Roy Laidlaw is 61 now and little details of the past, remnants of a bygone era of Scottish rugby splendour, elude him.
But there's a voice in the background that chimes in and keeps him on track with a name or a date he's struggling to grasp.
"That's my wife - I'm losing my memory," he jokes.
Laidlaw could be forgiven for forgetfulness; the landscape of Scottish rugby was dramatically different when the Jedburgh scrum-half, moustached and tenacious, was darting, sniping, scoring tries and winning Grand Slams, forging a record-breaking partnership with John Rutherford in a Scotland career spanning eight years and 47 caps from 1980-88.
For starters, the sport remained staunchly amateur. Laidlaw was Jedburgh's electrician extraordinaire by week, Scotland star by weekend.
"The biggest thing was the fun we had after," he chuckles when asked to select his most treasured memory.
"There was always some great banter with the Irish. They had great characters - Donal Lenihan, John O'Driscoll, Phil Orr, Tony Ward - I still keep in touch with Ollie Campbell. He sends me a Christmas card every year."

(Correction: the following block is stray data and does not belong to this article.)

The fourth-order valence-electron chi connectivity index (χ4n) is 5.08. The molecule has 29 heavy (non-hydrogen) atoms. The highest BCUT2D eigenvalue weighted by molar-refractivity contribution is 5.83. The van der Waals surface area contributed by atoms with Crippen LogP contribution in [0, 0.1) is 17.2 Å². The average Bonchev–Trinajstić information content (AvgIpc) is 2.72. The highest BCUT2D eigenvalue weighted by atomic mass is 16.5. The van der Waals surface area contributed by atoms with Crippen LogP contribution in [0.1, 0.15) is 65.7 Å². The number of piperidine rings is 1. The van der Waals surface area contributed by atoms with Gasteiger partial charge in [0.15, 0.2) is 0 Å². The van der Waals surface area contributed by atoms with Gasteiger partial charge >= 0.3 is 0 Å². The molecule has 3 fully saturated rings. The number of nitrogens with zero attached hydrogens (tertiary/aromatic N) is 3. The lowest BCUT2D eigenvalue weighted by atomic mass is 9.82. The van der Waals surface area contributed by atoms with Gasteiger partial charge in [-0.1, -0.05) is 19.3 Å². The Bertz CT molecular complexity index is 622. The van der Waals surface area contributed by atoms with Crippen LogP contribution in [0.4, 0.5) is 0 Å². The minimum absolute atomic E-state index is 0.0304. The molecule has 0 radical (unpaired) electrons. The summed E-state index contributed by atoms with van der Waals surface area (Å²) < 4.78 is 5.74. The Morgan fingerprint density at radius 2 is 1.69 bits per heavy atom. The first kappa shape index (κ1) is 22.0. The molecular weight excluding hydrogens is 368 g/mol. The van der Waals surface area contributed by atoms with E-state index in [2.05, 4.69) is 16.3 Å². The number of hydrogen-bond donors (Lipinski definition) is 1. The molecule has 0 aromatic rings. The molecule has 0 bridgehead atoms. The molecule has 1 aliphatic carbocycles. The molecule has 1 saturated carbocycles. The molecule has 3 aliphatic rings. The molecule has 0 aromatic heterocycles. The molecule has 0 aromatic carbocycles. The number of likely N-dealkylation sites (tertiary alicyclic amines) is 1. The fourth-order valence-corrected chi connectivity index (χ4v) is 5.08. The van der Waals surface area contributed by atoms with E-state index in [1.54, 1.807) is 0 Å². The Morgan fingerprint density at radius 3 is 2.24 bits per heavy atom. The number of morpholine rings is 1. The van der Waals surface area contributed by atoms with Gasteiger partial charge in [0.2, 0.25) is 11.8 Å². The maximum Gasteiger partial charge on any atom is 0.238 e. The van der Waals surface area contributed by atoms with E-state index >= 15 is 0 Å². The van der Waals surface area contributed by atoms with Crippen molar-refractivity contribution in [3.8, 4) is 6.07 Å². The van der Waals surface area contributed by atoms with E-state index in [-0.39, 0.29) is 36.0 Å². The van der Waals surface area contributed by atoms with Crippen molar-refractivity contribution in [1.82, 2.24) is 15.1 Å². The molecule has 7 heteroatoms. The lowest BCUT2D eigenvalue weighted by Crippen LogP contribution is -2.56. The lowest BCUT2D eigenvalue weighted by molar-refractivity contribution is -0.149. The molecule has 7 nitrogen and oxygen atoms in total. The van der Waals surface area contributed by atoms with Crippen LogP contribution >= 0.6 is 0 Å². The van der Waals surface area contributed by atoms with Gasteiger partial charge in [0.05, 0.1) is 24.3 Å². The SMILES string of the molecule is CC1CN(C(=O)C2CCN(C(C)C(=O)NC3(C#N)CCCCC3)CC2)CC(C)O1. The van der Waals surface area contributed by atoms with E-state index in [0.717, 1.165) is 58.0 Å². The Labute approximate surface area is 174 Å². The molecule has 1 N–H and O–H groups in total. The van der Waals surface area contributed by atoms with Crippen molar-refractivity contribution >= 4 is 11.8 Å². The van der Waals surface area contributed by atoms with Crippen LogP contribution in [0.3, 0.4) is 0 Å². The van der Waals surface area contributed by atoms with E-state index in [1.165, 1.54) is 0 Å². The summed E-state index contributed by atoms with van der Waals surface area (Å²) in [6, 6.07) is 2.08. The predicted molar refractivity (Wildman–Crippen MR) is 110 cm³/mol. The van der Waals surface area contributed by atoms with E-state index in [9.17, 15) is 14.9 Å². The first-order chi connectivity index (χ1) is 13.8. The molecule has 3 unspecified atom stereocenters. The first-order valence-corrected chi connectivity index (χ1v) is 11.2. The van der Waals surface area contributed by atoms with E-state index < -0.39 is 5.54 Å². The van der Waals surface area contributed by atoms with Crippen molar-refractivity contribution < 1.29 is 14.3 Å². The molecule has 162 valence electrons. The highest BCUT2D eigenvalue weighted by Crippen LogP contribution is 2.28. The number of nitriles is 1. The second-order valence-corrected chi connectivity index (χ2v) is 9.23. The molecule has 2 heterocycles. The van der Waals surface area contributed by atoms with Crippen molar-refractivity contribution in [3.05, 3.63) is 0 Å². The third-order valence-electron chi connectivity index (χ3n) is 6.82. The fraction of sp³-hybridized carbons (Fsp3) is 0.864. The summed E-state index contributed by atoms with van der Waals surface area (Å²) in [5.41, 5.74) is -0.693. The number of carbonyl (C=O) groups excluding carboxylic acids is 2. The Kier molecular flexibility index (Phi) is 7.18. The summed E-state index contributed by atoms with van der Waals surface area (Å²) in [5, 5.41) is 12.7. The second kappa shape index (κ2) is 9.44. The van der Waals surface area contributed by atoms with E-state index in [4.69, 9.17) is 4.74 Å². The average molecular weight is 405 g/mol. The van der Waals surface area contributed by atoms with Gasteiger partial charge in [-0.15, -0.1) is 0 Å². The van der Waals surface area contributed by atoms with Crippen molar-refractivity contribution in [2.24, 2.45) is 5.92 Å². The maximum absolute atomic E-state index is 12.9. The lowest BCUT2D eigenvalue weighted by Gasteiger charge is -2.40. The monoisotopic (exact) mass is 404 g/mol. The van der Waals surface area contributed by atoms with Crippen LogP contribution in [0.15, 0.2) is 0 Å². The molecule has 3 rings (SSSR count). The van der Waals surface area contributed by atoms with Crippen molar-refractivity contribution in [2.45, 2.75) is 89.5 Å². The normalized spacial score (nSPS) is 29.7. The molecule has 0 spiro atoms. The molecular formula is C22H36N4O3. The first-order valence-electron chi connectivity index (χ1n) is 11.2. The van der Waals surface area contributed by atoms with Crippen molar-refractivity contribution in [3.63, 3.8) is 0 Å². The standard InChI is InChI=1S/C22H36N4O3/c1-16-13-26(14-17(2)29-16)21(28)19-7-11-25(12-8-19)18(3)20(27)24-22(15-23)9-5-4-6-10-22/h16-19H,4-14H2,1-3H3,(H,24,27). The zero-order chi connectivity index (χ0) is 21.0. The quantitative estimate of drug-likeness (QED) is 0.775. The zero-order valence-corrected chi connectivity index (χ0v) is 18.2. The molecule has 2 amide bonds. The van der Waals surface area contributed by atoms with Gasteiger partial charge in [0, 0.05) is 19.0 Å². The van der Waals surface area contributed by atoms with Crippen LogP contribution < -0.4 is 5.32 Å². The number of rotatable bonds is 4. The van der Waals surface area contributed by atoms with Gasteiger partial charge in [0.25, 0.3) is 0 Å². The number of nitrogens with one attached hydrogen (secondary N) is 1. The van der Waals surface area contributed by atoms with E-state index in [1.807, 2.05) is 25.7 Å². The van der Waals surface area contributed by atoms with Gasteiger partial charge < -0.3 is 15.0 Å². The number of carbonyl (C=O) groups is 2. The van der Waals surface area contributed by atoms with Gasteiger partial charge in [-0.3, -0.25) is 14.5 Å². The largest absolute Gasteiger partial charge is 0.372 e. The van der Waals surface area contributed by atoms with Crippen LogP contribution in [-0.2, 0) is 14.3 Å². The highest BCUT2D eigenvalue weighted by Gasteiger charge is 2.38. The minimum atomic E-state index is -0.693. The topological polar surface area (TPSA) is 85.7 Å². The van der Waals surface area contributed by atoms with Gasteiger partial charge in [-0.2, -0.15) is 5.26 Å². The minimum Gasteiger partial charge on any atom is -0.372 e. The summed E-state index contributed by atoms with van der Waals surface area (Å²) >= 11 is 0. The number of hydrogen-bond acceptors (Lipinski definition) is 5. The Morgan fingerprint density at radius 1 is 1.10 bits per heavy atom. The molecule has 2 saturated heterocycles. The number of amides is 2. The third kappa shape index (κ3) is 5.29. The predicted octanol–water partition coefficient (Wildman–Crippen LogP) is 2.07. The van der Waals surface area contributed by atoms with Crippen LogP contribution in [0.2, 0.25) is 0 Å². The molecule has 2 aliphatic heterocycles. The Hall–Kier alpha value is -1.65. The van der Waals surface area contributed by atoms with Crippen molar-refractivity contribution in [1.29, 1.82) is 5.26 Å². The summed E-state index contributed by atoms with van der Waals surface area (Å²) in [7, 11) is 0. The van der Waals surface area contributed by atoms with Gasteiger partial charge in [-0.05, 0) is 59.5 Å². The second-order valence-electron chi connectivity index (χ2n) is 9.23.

Worlds apart from the muscle-bound behemoths, rippling with sinew, that define today's game.
"Teams like New Zealand always bring back the memories, the kind of rugby you want to see, players with flair," enthuses Laidlaw.
"There's not so much variety in the game now. Nobody has a planned penalty move. We scored numerous tries with inventive ploys from penalties.
"There's a lot less space. I can't believe the defence line up across the pitch. When we played, all the forwards were told to get to the ruck and jump on people."
Then there was the glory. Scotland were the first team to win in Cardiff for 14 years in 1982. They toured Australia and won there too.
Laidlaw plunged over in Scotland's most recent Twickenham triumph in 1983, and his team came within a missed conversion of beating New Zealand eight months later. And of course, a Five Nations clean sweep, masterminded by Jim Telfer, followed in 1984.